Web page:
Succession Planning: The Key to Keeping the Family Business Going

If you own and operate a family-owned business, you probably already know that mixing family and business can be tricky. Working with those whom you love can be wonderful and difficult at the same time, because family issues often interfere with business issues. One critical business issue that also affects the family is succession planning. Every small business must have a plan to turn over the company’s leadership —whether it’s to the next generation or to someone else entirely. 

When no one — or everyone — wants to take over

Many parents hope that their children will have the desire and ability to continue the family business, but this isn’t always the case. Adult children have hopes and dreams of their own, and they don’t necessarily involve running the business their parents built. Those children also may not be the best choice for the position. If this is your situation, you may be forced to select somebody outside of the family to run your business when you are gone. This person should have a variety of skills to successfully run your business including management experience, accounting expertise, and marketing talents, among others. 

The opposite problem can be just as tricky: What do you do when more than one of your children is interested in taking over the company? How do you choose? There is no easy answer, but the decision should be based on objective standards. Which of your children handles the demands of the company best? Which one has the skills to successfully run it? This isn’t a time to be “fair.” It’s a time to be smart. The right choice for which family member is the best person to run your business is usually obvious.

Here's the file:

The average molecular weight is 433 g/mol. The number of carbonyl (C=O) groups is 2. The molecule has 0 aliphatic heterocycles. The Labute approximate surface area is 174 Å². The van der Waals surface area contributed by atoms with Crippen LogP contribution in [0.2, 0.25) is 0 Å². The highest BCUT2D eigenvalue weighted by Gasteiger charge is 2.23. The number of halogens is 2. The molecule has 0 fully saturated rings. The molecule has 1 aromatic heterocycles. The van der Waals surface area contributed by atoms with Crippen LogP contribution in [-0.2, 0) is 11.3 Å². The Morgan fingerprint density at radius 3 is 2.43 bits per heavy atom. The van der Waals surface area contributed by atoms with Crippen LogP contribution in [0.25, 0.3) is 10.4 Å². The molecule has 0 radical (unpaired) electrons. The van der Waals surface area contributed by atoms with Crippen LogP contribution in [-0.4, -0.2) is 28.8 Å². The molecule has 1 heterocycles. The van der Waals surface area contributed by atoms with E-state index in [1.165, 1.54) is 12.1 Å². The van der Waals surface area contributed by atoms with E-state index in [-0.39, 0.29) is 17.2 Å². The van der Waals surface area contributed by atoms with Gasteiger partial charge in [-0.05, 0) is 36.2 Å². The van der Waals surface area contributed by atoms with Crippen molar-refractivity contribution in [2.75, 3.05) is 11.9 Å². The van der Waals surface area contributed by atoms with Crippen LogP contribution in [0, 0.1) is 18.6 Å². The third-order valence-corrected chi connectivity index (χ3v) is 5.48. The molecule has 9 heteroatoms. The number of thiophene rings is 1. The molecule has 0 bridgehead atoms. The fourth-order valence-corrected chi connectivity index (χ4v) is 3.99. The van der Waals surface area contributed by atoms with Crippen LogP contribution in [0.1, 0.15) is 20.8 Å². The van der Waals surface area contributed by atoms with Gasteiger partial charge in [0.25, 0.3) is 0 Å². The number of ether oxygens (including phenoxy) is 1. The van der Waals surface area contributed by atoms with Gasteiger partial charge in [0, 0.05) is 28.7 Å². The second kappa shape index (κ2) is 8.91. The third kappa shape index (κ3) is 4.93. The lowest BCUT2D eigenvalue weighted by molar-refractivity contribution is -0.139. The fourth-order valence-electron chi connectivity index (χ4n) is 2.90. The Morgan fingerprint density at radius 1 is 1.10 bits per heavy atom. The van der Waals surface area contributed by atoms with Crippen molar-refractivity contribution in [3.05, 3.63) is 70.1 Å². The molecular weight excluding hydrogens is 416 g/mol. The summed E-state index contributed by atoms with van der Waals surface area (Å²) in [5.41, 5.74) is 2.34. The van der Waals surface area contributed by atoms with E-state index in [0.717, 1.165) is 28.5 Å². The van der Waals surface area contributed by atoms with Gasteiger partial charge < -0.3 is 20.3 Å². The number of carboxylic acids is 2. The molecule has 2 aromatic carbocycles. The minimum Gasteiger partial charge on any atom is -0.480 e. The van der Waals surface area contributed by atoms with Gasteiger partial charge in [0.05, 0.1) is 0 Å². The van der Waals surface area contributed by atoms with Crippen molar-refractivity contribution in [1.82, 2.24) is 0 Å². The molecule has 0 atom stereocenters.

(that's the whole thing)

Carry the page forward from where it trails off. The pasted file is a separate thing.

Your Bellingham business succession planning lawyer can help you find ways to make it “fair” among your children in other ways: You could give all of your children a stake in the company with non-voting stock. You may also consider creating a board of directors, which would allow the siblings to have a voice, with the ultimate decision-making power resting with the person selected to run the business. 

Contact the law firm of Adelstein, Sharpe & Serka LLP for more information about business succession planning.

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